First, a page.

Used as a tonic, or sometimes gentle stimulate for the adrenal glands.

Used as an anti-inflammatory, it is used in instances where the joints may be painful and stiff.  It is sometimes used in a manner that steroids would be to reduce persistent inflammation. This may be because steroids replicate stress hormones produced by the adrenal glands, and licorices action on the adrenals may do something similar.

It has been used a mouthwash.  It has been regularly combined with other herbs to treat chronic infections.  It has been used for menopausal symptoms and complaints with the female reproductive system.

Alexander the great, the great commander of the greek armies (356-323BCE) was said to have given licorice root to his troops before battle for energy.

One of licorices active ingredients, which has been named ‘glycyrrhizic acid’ is fifty times sweeter than sugar.  Some people have not liked this part of the plant, and have attempted to tamper with it and remove it. When this has happened it has been called ‘de-glycyrrized licorice’?

Also fins a use in catarrhal build up in the body.

Some people think of licorice as primarily as a respiratory herb.  It is a common herb added to formulas for long periods

Sometimes used as a laxative for children.

Clinical Studies:

Consideration of any anti-ulcer or effect on h. Pylori

The extract of the medicinal plant is also used as the basis of anti-ulcer medicines for treatment of peptic ulcer. Among the chemical constituents of the plant, glabridin and glabrene (components of Glycyrrhiza glabra), licochalcone A (G. inflata), licoricidin and licoisoflavone B (G. uralensis) exhibited inhibitory activity against the growth of Helicobacter pylori in vitro

Effects of licorice on the Renin – Aldoterone system, hyperkaleima, sodium and flui retention

<can we summarise the gist of the article?>

Licorice on testosterone and PCOS

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Anti adrogenic effect of licorice

Plinius in the first century A.D. described the effectiveness of licorice in the treatment of sterility of women . These properties could be due to an antiandrogenic activity. Glycyrrhetinic and glycyrrhizic acid do not bind to androgen receptors ([Armanini et al., 1983]). In vitro and in vivo studies have shown that licorice reduces the production of testosterone in animals by blocking both 17-hydroxysteroid dehydrogenase and 17-20 lyase ([Takeuchi, 1991]; [Sakamoto et al., 1988]) and in humans ([Takahashi et al., 1988]; [Armanini et al., 1999]). Administration of high amounts of pure licorice extract to male volunteers could significantly reduce total serum testosterone, however, the values of testosterone never dropped below the normal range ([Armanini et al., 1999]). <reword>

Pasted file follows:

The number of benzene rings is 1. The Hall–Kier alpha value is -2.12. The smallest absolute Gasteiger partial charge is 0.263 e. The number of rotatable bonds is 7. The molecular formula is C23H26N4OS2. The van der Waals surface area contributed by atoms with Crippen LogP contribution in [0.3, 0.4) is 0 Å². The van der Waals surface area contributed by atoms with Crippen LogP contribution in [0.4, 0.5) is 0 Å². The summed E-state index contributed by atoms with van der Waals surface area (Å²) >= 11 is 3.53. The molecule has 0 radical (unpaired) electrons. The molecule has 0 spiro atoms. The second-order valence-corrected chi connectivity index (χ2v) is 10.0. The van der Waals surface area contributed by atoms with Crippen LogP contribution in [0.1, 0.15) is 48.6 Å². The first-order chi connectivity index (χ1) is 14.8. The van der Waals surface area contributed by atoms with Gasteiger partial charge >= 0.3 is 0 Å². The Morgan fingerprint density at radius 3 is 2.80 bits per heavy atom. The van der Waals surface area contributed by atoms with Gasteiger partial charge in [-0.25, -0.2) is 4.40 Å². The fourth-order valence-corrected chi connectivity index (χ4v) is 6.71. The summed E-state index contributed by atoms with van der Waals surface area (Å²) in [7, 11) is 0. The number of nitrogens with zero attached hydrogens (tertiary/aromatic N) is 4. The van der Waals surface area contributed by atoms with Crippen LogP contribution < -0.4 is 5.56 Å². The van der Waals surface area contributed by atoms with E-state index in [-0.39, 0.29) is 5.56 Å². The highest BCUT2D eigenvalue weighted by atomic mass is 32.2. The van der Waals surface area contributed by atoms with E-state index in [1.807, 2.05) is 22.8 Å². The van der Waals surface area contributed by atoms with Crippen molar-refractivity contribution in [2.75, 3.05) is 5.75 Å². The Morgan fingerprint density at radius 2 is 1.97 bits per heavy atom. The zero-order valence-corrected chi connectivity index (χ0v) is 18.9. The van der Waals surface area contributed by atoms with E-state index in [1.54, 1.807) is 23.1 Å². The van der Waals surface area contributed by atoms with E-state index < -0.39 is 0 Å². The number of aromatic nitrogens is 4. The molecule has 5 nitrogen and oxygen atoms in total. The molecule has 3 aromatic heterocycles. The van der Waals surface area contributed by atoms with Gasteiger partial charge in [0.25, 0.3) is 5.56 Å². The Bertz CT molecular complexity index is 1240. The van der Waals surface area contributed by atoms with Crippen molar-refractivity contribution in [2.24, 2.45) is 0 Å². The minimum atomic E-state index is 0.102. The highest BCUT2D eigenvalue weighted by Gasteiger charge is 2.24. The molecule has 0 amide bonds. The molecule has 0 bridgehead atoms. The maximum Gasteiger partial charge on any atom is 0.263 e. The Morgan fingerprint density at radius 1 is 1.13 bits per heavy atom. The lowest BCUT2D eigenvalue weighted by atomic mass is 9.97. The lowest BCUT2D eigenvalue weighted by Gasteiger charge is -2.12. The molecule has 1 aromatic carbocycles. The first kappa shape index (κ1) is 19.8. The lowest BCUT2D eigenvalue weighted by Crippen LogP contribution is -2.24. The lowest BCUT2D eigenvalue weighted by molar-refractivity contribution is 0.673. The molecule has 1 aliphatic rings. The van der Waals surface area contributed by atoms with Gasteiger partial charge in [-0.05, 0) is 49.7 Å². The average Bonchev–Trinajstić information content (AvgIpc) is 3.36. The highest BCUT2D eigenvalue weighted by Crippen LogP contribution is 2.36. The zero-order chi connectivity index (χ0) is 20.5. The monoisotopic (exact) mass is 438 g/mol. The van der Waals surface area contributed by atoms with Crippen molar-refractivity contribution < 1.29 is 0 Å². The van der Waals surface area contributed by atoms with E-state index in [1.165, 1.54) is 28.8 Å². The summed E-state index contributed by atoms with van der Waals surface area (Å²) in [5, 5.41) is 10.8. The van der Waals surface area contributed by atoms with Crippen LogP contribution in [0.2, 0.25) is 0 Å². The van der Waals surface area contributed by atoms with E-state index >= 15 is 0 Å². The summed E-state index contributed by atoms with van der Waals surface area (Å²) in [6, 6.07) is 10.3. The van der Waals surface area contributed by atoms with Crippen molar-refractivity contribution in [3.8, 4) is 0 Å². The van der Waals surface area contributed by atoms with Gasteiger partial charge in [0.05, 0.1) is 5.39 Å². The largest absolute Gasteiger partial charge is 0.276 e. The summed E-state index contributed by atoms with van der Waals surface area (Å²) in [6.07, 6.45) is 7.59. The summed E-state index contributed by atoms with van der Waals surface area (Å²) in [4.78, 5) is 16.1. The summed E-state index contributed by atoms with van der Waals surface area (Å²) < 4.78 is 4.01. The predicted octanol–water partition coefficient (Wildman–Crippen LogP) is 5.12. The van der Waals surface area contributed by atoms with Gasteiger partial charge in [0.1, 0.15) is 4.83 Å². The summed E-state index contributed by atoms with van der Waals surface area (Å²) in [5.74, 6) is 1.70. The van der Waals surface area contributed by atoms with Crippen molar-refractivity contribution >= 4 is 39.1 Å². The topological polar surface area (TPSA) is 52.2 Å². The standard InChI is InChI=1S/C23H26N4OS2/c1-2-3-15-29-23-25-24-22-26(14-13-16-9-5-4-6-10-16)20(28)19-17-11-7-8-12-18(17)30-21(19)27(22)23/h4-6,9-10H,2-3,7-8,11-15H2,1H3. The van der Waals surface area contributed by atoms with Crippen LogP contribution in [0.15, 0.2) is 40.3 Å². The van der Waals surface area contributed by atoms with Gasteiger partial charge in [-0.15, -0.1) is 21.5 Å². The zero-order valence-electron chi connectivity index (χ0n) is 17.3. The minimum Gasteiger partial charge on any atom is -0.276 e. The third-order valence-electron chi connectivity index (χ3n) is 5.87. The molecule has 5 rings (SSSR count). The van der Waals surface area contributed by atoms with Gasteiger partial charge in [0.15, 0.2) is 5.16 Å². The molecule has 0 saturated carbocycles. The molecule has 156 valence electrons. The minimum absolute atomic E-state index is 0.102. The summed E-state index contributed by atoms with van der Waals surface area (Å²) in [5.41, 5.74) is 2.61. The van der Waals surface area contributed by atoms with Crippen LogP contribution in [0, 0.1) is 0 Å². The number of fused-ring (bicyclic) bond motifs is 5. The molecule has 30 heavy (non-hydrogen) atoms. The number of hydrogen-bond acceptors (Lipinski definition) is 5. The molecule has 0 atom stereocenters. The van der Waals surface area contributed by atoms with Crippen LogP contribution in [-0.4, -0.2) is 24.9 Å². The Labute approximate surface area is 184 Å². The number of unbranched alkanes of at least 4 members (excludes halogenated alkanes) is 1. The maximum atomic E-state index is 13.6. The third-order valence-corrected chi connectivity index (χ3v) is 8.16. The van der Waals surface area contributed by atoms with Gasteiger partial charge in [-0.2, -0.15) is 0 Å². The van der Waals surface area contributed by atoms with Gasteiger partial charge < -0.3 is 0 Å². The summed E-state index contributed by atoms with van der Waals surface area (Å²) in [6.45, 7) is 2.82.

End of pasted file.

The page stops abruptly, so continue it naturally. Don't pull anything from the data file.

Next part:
Licorice and dermatitis

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Postoperative sore throat (POST) contributes to postoperative morbidity. Licorice has been used as an expectorant in cough and cold preparations. In this study, we evaluated the efficacy of licorice gargle for attenuating POST.

Forty adults (18-60 yr), ASA physical status I and II of either sex, undergoing elective lumber laminectomy were randomized into two groups of 20 each. Group C: received water; Group L: received 0.5 g licorice in water.

Both groups received a 30 mL mixture for 30 s, 5 min before anesthesia which was standardized. The incidence and severity of POST at rest and on swallowing and side effects were assessed at 0, 2, 4, and 24 h, postoperatively. 

Severity of POST was assessed by visual analog scale (between 0 and 100 mm; where 0 means no sore throat and 100 means worst imaginable sore throat). Postextubation cough was assessed immediately after tracheal extubation. Data were analyzed by Z test and Fisher’s exact test.

POST was reduced in the Group L compared with Group C at rest and on swallowing for all time points, except that the severity of POST at rest, at 24 h, was similar in both groups. Postextubation cough was reduced in Group L compared with Group C. There was no difference in side effects between groups.

Licorice gargle performed 5 min before anesthesia is effective in attenuating the incidence and severity of POST.


Agarwal A, Gupta D, Yadav G, Goyal P, Singh PK, Signh U. “An Evaluation Of The Efficacy Of Licorice Gargle For Attenuating Postoperative Sore Throat: A Prospective, Randomized, Single-Blind Study.” 2009 July